World’s best grass-fed steak

Handpicked genetics, farm systems and top notch grading to be crowned the best – the impact of a grading programme on our beef. Words by Sarah Perriam-Lampp

In Beef Country7 Minutes

If the Olympics had a category for best beef, New Zealand would most certainly be at the top of the table.At the prestigious 2023 World Steak Challenge – an event contested by the world’s top 25 steak producing countries – New Zealand-based meat companies Alliance, ANZCO Foods, Silver Fern Farms and First Light Farms took home a range of medals for their high-quality product.

“This global recognition validates our exceptional focus on excellence as we continue to grow our scale in premium beef. It will also help build confidence amongst consumers that we are continuing to create world class products,” shares Shane Kingston, Alliance Group General Manager Sales.

He said winning two gold medals for ribeye and fillet steaks processed at the company’s Pukeuri plant near Ōamaru, was a proud moment for the co-operative and farmer shareholders. “The farmers who supply our Pure South Handpicked 55 Day Aged Beef programme deserve great credit for this very high-quality award winning product.”

It helps us build confidence amongst consumers that we are continuing to create world class products.

Farm facts

  • Willesden, Banks Peninsula, Canterbury
  • 6,500 hectares, steep hill country to plains
  • 1,250 Angus cows and heifers
  • Hereford and Charolais used for cross-breeding
  • Plus dairy farms finishing dairy beef

Feedback is key

Canterbury farmer Matt Iremonger says Alliance’s reports are useful for helping make informed onfarm decisions. He’s always seen the need for a robust grading programme for New Zealand beef so leapt at the chance to join Alliance Group’s Pure South Handpicked Beef programme. “We like the information provided by the programme and would welcome that going further – more details and feedback on each individual carcase.”

Matt is General Manager of Willesden Farm, a beef, sheep and dairy operation on Banks Peninsula and the Canterbury Plains. The farm has been sending beef cattle to Alliance for processing for five years. “It’s a good programme,” says Matt. “NZ produces some very good beef but it does not have the global reputation it could have because of the lack of a grading programme.”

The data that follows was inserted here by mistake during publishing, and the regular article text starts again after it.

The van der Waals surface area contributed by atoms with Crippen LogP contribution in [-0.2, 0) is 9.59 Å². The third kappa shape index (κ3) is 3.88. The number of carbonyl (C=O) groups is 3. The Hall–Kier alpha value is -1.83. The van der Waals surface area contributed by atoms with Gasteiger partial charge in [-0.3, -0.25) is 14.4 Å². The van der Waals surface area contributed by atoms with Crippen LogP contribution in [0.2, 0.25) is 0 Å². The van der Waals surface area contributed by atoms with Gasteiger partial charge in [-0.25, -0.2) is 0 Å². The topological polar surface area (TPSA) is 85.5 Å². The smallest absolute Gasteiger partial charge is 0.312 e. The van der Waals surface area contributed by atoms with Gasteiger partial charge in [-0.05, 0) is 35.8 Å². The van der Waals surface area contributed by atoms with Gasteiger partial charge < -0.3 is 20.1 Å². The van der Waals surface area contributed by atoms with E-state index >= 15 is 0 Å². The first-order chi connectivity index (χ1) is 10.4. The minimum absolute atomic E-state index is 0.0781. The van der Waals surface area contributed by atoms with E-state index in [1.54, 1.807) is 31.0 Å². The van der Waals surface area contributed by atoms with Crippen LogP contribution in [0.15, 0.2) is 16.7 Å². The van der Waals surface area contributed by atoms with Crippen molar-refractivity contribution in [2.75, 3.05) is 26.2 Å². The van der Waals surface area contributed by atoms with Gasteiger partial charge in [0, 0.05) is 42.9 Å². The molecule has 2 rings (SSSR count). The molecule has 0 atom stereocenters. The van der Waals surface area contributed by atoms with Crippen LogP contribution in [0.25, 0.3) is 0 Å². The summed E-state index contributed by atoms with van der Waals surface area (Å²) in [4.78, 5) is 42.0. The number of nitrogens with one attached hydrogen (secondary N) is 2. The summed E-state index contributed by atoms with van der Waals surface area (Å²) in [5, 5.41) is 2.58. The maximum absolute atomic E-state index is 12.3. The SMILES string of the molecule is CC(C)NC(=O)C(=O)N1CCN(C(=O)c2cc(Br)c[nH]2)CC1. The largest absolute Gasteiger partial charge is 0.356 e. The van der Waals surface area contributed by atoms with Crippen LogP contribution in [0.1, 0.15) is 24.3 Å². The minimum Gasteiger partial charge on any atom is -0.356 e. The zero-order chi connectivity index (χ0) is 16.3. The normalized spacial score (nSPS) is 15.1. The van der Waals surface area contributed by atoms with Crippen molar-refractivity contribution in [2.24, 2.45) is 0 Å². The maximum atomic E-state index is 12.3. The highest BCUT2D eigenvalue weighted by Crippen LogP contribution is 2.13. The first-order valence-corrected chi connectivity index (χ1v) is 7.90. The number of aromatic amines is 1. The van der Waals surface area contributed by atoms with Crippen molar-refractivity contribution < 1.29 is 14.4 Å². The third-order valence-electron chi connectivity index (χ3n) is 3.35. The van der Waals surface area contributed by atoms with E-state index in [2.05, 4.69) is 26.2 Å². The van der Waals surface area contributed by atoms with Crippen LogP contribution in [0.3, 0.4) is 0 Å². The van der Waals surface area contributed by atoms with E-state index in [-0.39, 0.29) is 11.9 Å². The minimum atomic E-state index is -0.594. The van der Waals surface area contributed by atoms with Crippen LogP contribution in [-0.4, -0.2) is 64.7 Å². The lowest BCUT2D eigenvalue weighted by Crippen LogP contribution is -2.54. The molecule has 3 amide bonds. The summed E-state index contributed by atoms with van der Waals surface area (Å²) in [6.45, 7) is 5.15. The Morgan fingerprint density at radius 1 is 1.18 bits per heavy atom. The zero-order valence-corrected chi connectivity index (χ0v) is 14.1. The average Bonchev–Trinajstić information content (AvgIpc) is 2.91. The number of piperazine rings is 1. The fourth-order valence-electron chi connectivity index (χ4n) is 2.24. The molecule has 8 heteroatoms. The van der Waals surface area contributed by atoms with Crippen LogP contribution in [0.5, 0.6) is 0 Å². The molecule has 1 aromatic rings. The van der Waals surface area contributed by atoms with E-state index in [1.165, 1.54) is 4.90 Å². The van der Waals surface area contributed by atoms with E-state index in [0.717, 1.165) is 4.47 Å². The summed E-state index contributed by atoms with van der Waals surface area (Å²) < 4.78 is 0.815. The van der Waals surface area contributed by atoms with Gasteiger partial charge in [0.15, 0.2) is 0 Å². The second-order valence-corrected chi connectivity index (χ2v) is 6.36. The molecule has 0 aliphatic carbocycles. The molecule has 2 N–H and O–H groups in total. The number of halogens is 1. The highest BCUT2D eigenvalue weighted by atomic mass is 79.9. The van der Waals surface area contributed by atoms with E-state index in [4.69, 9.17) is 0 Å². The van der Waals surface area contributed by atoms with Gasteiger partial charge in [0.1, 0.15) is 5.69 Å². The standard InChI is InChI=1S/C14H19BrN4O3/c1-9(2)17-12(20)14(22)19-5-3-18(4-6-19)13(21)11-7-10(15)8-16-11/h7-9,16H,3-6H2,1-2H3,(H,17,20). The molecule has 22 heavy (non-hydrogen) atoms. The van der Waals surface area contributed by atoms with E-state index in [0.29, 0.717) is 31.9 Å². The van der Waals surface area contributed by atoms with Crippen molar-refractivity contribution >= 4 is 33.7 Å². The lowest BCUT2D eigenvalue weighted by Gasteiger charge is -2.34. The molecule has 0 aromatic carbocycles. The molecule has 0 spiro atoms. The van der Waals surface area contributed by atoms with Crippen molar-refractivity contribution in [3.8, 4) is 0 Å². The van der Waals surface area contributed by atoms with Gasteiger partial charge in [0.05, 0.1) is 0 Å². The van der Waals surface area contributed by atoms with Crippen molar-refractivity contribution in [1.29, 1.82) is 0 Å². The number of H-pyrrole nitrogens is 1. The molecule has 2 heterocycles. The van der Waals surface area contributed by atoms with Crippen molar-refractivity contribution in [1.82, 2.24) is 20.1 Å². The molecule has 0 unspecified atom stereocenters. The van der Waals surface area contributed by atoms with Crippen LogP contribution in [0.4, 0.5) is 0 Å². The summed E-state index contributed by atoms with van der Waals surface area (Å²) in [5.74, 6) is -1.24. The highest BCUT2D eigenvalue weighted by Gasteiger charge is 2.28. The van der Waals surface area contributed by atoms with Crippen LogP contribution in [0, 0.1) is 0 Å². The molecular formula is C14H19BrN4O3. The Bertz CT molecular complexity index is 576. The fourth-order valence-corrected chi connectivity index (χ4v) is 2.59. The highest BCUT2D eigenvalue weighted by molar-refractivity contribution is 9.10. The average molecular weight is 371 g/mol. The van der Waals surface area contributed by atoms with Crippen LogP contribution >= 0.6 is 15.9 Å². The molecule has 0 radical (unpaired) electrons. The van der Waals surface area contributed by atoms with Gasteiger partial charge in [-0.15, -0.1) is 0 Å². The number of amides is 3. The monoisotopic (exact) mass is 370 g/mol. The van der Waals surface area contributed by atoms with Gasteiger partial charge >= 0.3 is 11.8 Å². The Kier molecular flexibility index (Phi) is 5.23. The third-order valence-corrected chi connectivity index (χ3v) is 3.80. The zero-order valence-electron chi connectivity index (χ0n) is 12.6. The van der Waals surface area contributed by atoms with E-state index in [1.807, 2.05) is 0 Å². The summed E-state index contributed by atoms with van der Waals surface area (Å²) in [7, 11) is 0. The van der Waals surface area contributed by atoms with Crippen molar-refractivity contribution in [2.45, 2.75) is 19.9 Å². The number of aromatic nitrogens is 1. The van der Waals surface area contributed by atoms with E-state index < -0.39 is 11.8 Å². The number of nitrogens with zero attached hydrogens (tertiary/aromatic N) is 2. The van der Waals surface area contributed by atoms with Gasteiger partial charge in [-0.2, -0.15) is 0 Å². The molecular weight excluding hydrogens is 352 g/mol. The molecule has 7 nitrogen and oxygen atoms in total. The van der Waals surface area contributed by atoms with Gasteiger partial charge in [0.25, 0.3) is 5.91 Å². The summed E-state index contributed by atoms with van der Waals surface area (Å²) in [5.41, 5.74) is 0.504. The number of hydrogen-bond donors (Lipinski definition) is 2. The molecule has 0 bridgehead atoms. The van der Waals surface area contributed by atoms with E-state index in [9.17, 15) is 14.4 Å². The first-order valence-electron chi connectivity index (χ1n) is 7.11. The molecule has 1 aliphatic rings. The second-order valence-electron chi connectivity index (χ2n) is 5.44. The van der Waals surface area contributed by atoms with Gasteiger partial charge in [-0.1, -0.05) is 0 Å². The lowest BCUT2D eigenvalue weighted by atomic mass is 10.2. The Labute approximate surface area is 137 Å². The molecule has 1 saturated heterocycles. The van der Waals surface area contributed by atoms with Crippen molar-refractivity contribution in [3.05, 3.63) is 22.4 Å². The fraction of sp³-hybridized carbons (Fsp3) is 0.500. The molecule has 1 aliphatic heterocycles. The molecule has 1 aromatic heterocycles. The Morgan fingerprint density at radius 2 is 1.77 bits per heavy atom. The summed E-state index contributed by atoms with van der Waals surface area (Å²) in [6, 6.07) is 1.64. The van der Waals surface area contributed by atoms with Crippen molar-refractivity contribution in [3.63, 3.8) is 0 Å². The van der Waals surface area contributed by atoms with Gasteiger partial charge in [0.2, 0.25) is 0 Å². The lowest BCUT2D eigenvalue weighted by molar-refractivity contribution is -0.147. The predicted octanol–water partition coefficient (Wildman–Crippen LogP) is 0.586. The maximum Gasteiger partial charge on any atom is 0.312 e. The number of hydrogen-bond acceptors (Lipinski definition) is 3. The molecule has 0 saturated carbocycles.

“The problem with not having grading is that good beef can get swamped by average beef. We really need a beef grading programme and Alliance’s Handpicked programme has been a positive step in that direction.

“Consistent grading provides customers and consumers with the right eating experience, and the right product.”

The Willesden farming operation extends over 6500ha with the majority moderate-to-steep hill country. Rainfall and altitude can vary significantly within a short distance on the property. The beef herd of 1250 cows and heifers calving is predominantly Angus with some Hereford and Charolais for a cross-breeding programme.

The right genetics and the right farm systems to achieve the right product consistently can be especially challenging with a pasture-based system because of the variability of conditions.

Calves are born in the high country and then weaned and finished on improved pasture and winter feed forages under irrigation.

Matt says he doesn’t consider there is any secret to producing great quality beef but it is not easy to achieve. “The key is the right genetics and the right farm systems to achieve the right product consistently, but that can be especially challenging with a pasture-based system because of the variability of conditions.

“Beef has a very positive future. We have a good sustainability story for international customers and New Zealand has the opportunity to capitalise on that through beef grading and ensuring consistency of quality. Providing customers with exactly what they want.

“We look forward to the Handpicked programme building to a greater premium because that enables you to invest more into your genetics and farm systems to provide an even better product in the future.”

The 100% farmer-owned red meat cooperative launched the Handpicked Beef programme in 2019. It uses an internationally-credible assessment system to measure eating quality with the qualifying beef exported to markets willing to pay a premium. Alliance offers farmers a supply contract premium above the ruling schedule at the time of processing for stock that meets specifications.

Alliance has partnered with Australian agtech solutions provider MEQ, to deploy lamb and beef probes powered by machine learning and artificial intelligence to measure the intramuscular fat (IMF) levels in lamb and marbling percentages in beef.

To qualify for the Handpicked 55 Day Aged Beef programme, carcases must achieve a certain marbling score; meat fat and meat colour attributes, and pH must be less than or equal to 5.7. All stock must also be Farm Assured, meet the special raising claims programme and be NAIT tagged.

Alliance provides individual chiller reports back to farmers on the fat colour, meat colour, marbling and pH values of each group of their cattle sent for processing.

This objective, measurable data, gives farmers visibility about the meat quality they supply so they can make informed decisions about breeding programmes and feed; leading to more sustainable livestock management.